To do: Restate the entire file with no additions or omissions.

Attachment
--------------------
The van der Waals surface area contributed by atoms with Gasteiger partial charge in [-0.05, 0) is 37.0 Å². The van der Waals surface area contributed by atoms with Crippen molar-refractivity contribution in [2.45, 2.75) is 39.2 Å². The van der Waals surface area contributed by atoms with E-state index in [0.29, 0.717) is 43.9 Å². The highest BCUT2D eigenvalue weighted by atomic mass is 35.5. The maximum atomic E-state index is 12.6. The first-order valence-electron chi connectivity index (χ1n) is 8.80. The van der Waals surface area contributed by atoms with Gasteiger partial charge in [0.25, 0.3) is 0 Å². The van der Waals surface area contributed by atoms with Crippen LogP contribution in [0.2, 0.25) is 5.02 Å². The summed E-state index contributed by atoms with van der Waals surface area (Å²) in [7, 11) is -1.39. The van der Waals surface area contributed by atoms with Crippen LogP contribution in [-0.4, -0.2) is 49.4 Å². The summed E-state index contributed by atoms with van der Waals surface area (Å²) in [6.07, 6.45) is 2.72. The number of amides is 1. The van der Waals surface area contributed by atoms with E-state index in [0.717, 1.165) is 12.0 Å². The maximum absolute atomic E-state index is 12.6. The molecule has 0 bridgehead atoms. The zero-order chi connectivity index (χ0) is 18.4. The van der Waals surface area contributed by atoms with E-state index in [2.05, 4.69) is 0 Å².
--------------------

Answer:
The van der Waals surface area contributed by atoms with Gasteiger partial charge in [-0.05, 0) is 37.0 Å². The van der Waals surface area contributed by atoms with Crippen molar-refractivity contribution in [2.45, 2.75) is 39.2 Å². The van der Waals surface area contributed by atoms with E-state index in [0.29, 0.717) is 43.9 Å². The highest BCUT2D eigenvalue weighted by atomic mass is 35.5. The maximum atomic E-state index is 12.6. The first-order valence-electron chi connectivity index (χ1n) is 8.80. The van der Waals surface area contributed by atoms with Gasteiger partial charge in [0.25, 0.3) is 0 Å². The van der Waals surface area contributed by atoms with Crippen LogP contribution in [0.2, 0.25) is 5.02 Å². The summed E-state index contributed by atoms with van der Waals surface area (Å²) in [7, 11) is -1.39. The van der Waals surface area contributed by atoms with Crippen LogP contribution in [-0.4, -0.2) is 49.4 Å². The summed E-state index contributed by atoms with van der Waals surface area (Å²) in [6.07, 6.45) is 2.72. The number of amides is 1. The van der Waals surface area contributed by atoms with E-state index in [0.717, 1.165) is 12.0 Å². The maximum absolute atomic E-state index is 12.6. The molecule has 0 bridgehead atoms. The zero-order chi connectivity index (χ0) is 18.4. The van der Waals surface area contributed by atoms with E-state index in [2.05, 4.69) is 0 Å².